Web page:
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I have a Java application that runs on BlackBerry (JDE 4.5). I want to port this application to Android, and be able to maintain the 2 applications simultaneously. I may also want to port this application to other Java platforms (J2ME ?).

I understand that a good part of the code will have to be specific to each platform (UI and other stuff). But I also feel that a lot of the code could (should) be shared (domain related classes).

What is the best way to achieve this, and what are the pitfalls to avoid?

I have been able so far to create a JAR with all my shared classes, that I have been able to integrate into my BlackBerry application (using preverify and rapc). But:

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I used LWUIT framework for developing j2me application. And i could easily use this application into Android and Blackberry with some changes. –  bharath Mar 7 '11 at 9:59

5 Answers 5

up vote 2 down vote accepted

These days, the biggest stumbling block to sharing code this way is that the BlackBerry VM and Android VM both support different versions of the Java language. BlackBerry uses a subset of Java 1.3, Android uses a subset of Java 1.5. (As an aside, neither platform implements a Java VM, both use their own VMs. Java is used as the programming language. Java bytecodes must be transformed to the appropriate native VM format before they can run on the platform.)

The biggest difference you will find as a library implementor is that the BlackBerry lacks the things that were introduced in 1.5, very important things like generics and enums. Even worse, the Collections classes are missing from the BlackBerry. It is unfortunate, but that is the way it has been for a long time now.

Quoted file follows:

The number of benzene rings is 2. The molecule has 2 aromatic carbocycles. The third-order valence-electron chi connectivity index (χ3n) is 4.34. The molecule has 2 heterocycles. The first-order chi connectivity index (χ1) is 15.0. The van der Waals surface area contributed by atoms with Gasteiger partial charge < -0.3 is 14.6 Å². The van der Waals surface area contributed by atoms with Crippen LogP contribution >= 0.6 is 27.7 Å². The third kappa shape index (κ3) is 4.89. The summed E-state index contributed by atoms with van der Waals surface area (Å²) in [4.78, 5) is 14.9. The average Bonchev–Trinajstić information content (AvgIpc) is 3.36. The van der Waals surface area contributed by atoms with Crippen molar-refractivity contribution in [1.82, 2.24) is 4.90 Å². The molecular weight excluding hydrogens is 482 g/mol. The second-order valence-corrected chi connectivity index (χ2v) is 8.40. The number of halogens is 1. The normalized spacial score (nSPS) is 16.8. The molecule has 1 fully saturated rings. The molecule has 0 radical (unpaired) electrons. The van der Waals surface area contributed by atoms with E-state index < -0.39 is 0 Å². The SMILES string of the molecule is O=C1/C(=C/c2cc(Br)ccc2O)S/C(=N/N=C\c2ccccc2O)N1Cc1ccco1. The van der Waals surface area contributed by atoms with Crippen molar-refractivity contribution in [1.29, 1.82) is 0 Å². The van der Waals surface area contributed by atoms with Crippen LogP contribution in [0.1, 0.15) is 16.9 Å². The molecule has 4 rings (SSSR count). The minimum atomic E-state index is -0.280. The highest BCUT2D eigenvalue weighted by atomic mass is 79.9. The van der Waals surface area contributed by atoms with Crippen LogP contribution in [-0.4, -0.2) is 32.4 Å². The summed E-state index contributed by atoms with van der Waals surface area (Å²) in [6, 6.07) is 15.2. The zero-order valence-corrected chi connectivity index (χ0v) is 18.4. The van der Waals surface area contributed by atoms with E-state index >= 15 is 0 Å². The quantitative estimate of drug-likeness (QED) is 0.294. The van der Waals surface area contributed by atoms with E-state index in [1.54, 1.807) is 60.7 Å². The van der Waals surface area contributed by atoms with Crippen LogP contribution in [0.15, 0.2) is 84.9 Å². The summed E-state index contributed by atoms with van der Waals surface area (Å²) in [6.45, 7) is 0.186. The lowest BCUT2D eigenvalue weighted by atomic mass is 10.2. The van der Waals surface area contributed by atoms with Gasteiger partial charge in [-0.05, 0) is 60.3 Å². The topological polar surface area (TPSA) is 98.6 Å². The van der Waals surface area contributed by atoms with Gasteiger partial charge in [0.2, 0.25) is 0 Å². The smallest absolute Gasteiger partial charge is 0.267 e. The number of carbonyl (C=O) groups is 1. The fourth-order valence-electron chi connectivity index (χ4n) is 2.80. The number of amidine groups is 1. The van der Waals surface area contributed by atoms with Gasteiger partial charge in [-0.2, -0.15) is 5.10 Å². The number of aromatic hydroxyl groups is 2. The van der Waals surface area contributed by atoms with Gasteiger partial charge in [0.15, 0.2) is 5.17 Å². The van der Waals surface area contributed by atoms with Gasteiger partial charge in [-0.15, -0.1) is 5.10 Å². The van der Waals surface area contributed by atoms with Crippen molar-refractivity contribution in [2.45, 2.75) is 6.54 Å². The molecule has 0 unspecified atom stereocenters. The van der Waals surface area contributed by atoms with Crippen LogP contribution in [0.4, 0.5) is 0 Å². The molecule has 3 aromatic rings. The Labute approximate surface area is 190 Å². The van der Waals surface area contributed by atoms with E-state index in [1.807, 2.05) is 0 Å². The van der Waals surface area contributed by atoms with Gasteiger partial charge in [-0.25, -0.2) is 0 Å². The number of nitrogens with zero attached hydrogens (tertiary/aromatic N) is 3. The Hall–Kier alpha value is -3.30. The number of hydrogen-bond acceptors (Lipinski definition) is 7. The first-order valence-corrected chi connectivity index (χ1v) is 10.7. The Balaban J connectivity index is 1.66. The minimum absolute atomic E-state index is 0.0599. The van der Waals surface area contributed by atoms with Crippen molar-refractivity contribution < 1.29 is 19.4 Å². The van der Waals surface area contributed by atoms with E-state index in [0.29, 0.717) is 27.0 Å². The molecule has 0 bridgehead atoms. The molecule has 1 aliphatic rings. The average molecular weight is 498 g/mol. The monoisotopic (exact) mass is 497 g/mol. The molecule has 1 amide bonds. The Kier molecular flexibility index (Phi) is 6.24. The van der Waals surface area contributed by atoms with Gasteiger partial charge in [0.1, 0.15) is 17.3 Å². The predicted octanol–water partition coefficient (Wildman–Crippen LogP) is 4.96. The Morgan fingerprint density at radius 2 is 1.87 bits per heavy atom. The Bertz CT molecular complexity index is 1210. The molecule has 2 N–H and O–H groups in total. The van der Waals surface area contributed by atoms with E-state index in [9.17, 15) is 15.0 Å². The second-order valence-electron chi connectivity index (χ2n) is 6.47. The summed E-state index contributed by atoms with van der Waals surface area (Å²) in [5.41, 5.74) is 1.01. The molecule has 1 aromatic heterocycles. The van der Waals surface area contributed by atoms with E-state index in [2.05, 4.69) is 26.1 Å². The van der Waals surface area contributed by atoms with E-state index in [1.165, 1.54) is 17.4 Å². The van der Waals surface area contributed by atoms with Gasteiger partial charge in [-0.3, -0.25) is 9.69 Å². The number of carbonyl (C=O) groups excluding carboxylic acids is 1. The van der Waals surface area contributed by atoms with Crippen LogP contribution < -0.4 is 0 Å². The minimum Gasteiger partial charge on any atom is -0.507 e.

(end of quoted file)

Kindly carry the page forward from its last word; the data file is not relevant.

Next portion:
This means that to be truly portable you have to write to the lowest-common denominator, which means using (very) old-style classes like Hashtable and Vector, not having generics, rolling your own enums (as in the 1st edition of Effective Java) and so on.

Or you build two libraries, a modern version for Android and a stripped-down version (with just the bare stuff you need) for the BlackBerry.

Hard to say what`s right for you.

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This is likely to be difficult:

  • As you have already identified, the UI code will have to be different for each platform.
  • There are major differences between Java SE / Android and Java ME-based platforms. For example, ME doesn't have the Collections framework, or the java.io or java.nio stacks.

It is hard to predict from the information you've provided, but there's a fair chance that you'll spend more time fighting the platform dependencies than you are saving by sharing the code-base.

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Rather than prepackage your shared library, I would consider sharing the library project and having it as a dependency in your mobile applications' build process. That would allow you to share the code base, but have it built by the appropriate builders for your target devices. With a bit of IDE magic and some attention to detail, you should be able to pick up errors before anything is shipped out.

Alternatively, set up your library project to use two separate builders to pick up errors. That would allow cleaner distribution, but you may run into problems trying to convince your IDE to treat the project as being device specific in order to identify problem areas.

It would be likely that you would end up supporting the lowest common denominator device (cough Blackberry), and forgoing the additional facilities of the more extensive Java implementation on Android.

Unfortunately the answer will be one of experimentation. Try it and see what happens.

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The article Porting Android code to BlackBerry has some good detail on how to work with code shared between the two platforms.

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it will be very difficult to create shared library for blackberry and android. if you want simple method, create your application as web app. using

phonegap with jQtouch

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